Under the CPA the ruling Congress Party has the capacity to implement the Agreement but lacks the political will, whereas the SPLM has the commitment but is weak and disorganized. There is a real risk of future conflict unless the Congress Party implements the CPA in good faith and the SPLM becomes a stronger and more effective implementing partner. Late off the starting blocks and with a weak organizational structure, the SPLM has been overwhelmed and ineffectual in ensuring the Congress Parties’ CPA compliance, due to what some analysts have called its incomplete metamorphosis from a liberation movement to a Government. This makes uncertain future projections as to peace.

Given the fact that this is a peace accord between opposite poles of an acutely divided country, it remains to be seen whether this much-needed peace will be sustainable. Several other regions of the country—foremost among them Darfur in the West—are challenging the Arab centre. Though Muslim and Arabised in varying degrees, they now see themselves as non-Arab, marginalized and discriminated against on racial grounds. While maginalised groups in Kordofan, including those who have been generally labeled as ‘Arab’ though reflecting strong African features and cultural characteristics, still identify with the Arab centre, dissident voices are complaining about their marginalization. Even the Nubians of the North, in recent generations close to Egypt and the Arab world, are reviving their pride in their ancient Nubian civilization and disavowing the Arab label.

Sudan poised at critical juncture

The forces favouring unity within the Sudan, and in the region and the international community, hope that unity will be made attractive to the South during the interim period. As the non-Arab peripheries challenge the status quo, the country is called upon to transform itself and start constructing an inclusive framework of national identity in which all Sudanese would find a sense of belonging as equal citizens. The choice for the Arab centre is to play a positive role in the equitable reconstruction of the country. Given the genocidal nature of identity conflicts, the international community will continue to be needed not only to fill the vacuum of national responsibility and to provide humanitarian assistance and protection to the civilian population but also to promote the cause of a just and comprehensive peace, the only credible and viable means of preventing war.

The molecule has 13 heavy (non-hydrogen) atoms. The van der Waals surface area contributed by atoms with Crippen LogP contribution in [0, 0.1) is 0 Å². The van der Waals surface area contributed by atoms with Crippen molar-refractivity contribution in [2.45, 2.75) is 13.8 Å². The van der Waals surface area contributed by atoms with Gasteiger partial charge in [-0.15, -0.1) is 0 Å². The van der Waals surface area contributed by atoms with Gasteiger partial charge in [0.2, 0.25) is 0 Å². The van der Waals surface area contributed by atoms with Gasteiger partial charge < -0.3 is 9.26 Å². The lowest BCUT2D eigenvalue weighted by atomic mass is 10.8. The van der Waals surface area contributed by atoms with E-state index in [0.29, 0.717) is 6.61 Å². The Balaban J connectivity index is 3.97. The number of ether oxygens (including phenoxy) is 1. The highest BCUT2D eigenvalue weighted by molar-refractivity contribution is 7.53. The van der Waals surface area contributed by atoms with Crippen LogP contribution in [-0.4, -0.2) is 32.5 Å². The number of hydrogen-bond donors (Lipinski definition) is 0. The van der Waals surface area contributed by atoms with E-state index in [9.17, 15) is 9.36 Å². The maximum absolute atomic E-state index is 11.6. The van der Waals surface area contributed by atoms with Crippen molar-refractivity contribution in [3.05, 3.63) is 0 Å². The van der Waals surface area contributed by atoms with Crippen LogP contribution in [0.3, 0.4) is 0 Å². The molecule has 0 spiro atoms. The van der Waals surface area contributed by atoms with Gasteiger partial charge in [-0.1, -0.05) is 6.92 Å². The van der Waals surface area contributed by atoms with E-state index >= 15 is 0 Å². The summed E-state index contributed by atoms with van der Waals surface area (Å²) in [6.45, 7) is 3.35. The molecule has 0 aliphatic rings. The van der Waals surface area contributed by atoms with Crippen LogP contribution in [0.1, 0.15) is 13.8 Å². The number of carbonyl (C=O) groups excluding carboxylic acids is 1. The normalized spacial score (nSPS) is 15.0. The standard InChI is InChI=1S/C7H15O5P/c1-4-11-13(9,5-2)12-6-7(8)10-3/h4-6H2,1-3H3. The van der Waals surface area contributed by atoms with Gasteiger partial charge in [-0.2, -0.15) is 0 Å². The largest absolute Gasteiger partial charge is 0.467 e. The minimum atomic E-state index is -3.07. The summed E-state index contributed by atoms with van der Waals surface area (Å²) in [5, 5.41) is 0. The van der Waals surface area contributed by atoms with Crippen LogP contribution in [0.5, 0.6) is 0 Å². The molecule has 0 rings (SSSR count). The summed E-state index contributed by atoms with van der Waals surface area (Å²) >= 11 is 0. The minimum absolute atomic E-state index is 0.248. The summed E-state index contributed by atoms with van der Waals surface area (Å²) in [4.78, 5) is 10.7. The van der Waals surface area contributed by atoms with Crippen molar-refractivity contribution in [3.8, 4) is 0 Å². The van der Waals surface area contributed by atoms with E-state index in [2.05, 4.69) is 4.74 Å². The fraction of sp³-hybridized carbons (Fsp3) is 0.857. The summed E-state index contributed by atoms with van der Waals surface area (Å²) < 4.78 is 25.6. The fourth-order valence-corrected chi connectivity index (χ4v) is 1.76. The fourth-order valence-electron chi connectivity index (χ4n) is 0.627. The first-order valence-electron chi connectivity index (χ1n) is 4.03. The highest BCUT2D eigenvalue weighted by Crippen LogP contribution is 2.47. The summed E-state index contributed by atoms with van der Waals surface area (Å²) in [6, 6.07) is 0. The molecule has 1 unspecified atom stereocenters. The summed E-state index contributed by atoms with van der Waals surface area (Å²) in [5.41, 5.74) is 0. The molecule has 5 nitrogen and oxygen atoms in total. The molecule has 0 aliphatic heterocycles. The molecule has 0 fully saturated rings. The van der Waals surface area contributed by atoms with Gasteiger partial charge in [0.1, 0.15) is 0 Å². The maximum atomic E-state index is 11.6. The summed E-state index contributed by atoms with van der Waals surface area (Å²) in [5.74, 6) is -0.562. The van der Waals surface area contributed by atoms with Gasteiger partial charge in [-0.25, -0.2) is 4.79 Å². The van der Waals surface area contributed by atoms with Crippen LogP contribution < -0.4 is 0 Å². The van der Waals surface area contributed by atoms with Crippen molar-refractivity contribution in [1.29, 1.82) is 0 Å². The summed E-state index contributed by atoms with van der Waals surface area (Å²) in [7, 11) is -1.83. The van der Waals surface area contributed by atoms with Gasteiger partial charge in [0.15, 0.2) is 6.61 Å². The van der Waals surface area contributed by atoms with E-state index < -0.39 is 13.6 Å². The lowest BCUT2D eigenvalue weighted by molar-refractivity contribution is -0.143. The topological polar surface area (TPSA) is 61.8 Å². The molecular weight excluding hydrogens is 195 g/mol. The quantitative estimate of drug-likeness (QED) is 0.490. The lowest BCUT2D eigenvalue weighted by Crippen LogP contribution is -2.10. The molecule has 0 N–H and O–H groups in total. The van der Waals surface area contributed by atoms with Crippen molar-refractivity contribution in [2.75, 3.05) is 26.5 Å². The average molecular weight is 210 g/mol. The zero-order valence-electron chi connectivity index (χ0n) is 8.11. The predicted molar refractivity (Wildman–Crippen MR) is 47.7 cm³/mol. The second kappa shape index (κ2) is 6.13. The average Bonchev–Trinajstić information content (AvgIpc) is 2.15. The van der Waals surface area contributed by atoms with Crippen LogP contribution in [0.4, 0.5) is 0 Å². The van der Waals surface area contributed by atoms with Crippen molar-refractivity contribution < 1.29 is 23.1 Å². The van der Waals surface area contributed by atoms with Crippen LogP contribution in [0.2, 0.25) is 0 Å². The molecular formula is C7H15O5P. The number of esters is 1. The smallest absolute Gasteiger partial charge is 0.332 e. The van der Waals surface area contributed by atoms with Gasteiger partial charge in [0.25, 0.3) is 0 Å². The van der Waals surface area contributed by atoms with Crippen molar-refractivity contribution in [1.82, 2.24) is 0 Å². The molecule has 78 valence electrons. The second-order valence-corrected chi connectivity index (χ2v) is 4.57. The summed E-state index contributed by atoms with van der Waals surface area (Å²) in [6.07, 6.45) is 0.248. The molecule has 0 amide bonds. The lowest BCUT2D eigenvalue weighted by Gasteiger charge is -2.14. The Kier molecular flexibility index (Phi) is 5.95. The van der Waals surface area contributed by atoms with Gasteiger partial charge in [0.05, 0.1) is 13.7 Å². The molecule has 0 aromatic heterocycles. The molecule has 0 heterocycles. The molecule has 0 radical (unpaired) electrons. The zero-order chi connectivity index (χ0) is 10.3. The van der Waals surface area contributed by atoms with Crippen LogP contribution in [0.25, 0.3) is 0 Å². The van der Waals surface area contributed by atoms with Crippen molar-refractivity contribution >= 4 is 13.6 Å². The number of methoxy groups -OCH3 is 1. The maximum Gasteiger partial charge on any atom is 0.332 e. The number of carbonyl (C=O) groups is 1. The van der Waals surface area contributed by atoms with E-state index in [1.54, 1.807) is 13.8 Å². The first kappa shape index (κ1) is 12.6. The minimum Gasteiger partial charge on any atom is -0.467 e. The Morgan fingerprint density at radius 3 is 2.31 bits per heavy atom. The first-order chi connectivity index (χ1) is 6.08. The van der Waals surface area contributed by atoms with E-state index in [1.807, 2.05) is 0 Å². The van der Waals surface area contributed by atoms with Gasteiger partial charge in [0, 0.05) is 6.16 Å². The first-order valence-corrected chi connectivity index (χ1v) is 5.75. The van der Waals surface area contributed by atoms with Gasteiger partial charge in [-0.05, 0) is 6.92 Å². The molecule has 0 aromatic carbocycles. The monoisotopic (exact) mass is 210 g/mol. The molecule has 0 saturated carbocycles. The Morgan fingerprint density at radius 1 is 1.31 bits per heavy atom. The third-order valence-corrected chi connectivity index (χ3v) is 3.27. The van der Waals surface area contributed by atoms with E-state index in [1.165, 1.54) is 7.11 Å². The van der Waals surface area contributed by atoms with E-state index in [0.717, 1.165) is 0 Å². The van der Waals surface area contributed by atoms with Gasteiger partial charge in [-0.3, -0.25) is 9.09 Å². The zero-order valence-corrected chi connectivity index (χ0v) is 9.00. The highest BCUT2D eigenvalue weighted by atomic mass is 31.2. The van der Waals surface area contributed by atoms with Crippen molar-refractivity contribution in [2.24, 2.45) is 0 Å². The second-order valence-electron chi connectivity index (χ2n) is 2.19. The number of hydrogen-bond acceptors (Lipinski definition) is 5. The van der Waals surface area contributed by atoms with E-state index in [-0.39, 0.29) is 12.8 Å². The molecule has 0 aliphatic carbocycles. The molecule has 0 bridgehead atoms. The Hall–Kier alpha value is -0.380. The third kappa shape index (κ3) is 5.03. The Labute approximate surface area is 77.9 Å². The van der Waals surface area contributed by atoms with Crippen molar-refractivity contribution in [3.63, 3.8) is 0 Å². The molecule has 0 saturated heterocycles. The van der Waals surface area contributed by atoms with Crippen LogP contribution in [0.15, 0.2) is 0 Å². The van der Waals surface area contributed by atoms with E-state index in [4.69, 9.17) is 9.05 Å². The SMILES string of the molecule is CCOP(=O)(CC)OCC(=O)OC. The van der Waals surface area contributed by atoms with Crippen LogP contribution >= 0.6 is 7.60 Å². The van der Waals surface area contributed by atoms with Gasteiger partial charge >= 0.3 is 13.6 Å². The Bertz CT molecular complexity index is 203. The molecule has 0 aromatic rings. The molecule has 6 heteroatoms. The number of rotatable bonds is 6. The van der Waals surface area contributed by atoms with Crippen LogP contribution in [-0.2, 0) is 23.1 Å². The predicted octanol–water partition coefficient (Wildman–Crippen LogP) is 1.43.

The millions of people who acclaimed Garang on his triumphant return to Khartoum to be sworn in as First Vice-President were not only Southerners but people from around the country. Garang’s vision had captured the imagination of the nation and had become a spectacular success. Even opponents grudgingly went along with the waves of change. If there had been a free and fair election at that moment, Garang would have been elected President of Sudan. This lesson was not lost by the ruling Congress Party

Garang raised the South and the Sudan as a whole to heights previously never conceived. Will those to whom he has passed the baton—Northerners and Southerners—allow the nation to fall from those heights? Or will they come together and join with those who opposed Garang to pursue this vision that will give all stakeholders their rights, whether their preference be partition or the unity of the nation? In six years time Southerners have the right to decide to secede or remain in a united Sudan. The North and Sudan’s international friends have been presented with an historic opportunity to make unity attractive to the South

*   *   *   *   *

Will the Comprehensive Peace Agreement also be dishonoured by Khartoum?

A closer look at the CPA and its ramifications

The State of Sudan was arbitrarily created by colonialists without regard to the views of the concerned communities, particularly the people of Southern Sudan. The way the Northern ruling elite rushed Sudan to independence via a unilateral declaration not based on national consensus explains the fragility of nation building in Sudan.